The concentration was quite high at the time of the incident. It is also worth noting that the toxic gas released from the explosion is dispersed to the atmosphere and move with wind direction. Therefore, it becomes rather important to estimate the downwind concentration of toxic gas and the total affected area. The area should be evacuated where the concentration exceeds maximum exposure limit. However, the concentration of ammonia gas was unknown in the affected area during the incident. No prior study has been conducted to estimate the concentration and area that can be affected if any accident occurred. Thus, this is alarming that workers and other people are overexposed to a high concentration which can cause irreversible health effect even if treatment is performed [1].

The release of toxic anhydrous ammonia is harmful for workers and public as well as the environment. Ammonia that diffused into water bodies would increase pH and have an adverse impact on overall aquatic ecosystem. Fishermen already found plenty of dead fish from nearby contaminated pond. The industries which are dealing with hazardous materials or toxic chemicals should perform risk evaluation and consequences analysis for the worst possible scenario. Based on atmospheric conditions, wind direction and wind velocity, it is possible to estimate the affected area should maximum exposure limit be reached for a certain amount of chemical release. This helps to identify potential emergency scenarios and develop a proper emergency response plan. Public should be aware of the potential hazard that exits in their proximity.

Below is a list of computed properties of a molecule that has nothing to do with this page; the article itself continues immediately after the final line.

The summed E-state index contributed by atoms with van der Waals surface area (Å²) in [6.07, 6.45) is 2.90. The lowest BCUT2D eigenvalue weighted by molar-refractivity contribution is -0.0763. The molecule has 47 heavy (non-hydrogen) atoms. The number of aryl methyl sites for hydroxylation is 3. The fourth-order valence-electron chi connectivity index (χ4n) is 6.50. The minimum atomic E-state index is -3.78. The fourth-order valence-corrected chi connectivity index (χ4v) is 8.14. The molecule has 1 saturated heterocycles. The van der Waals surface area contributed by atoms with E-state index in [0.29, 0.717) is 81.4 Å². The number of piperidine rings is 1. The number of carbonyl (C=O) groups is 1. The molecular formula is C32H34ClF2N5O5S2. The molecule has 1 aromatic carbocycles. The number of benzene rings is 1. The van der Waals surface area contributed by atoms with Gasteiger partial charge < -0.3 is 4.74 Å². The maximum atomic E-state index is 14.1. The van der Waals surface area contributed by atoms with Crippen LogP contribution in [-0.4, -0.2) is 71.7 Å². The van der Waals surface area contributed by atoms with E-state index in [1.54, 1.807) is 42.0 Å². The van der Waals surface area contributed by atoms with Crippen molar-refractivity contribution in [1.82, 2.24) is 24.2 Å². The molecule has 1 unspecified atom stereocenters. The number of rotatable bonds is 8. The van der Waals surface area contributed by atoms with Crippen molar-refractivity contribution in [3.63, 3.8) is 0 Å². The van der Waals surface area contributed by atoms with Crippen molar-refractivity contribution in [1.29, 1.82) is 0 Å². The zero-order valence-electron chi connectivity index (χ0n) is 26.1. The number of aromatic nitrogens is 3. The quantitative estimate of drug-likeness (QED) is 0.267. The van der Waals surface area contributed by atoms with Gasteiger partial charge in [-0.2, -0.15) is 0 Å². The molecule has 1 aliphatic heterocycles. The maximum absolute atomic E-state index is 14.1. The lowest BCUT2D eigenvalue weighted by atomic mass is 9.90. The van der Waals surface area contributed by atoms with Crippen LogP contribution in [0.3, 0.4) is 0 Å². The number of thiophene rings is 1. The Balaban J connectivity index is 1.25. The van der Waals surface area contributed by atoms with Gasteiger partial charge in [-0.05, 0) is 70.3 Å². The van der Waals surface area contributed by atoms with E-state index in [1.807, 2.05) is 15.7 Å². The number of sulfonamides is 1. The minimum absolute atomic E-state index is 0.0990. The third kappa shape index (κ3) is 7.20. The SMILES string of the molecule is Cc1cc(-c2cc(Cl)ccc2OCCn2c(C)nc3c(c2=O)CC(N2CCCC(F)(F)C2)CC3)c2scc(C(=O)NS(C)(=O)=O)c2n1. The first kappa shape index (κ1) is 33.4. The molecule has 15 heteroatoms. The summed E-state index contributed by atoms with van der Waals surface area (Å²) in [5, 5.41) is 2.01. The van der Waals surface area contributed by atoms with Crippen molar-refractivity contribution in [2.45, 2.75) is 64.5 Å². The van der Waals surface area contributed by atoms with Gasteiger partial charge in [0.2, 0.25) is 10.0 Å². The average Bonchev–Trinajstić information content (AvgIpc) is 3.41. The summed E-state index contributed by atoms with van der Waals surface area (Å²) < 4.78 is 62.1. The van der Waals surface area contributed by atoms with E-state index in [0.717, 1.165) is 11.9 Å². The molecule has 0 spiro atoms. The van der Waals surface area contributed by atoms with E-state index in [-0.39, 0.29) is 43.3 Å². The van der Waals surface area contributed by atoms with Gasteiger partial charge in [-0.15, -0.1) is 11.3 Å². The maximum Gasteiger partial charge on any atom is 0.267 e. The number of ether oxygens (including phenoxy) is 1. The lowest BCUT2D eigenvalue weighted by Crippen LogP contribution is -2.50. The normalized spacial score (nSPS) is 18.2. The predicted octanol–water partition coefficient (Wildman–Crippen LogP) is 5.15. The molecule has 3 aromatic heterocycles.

Deficiencies at many levels are often hold responsible for any catastrophic incident occurring. Failure of safety instrumentation, lack of protection layers, and lack of risk understanding, mechanical integrity failures and absence of safety culture often lead to a safety incident. Therefore, it is recommended to conduct a thorough process safety analysis, risk evaluation and consequence analysis for the industries dealing with hazardous materials. Process safety analysis and proactive actions are necessary to avoid any potential incident occurring.

There are many possible causes that can lead to an explosion of a pressurized tank, i.e. faulty tank, internal corrosion, external corrosion, flow interruption, failure of control valve, failure of relief valve, increase of temperature / pressure and / or human error. However, the way tank explodes indicates that the tank was over pressurized due to operational error or mechanical integrity failures. In addition, there was no additional layer of protection that can contain the released ammonia and minimize the consequences. Process hazard analysis should be conducted to identify all causes, estimate the risk and develop strategies to address the risk and install additional layer of protection to minimize the consequences if accident occurs. Continuous inspection, risk monitoring, risk communication among employees and proactive actions can prevent such an accident from occurring in the future.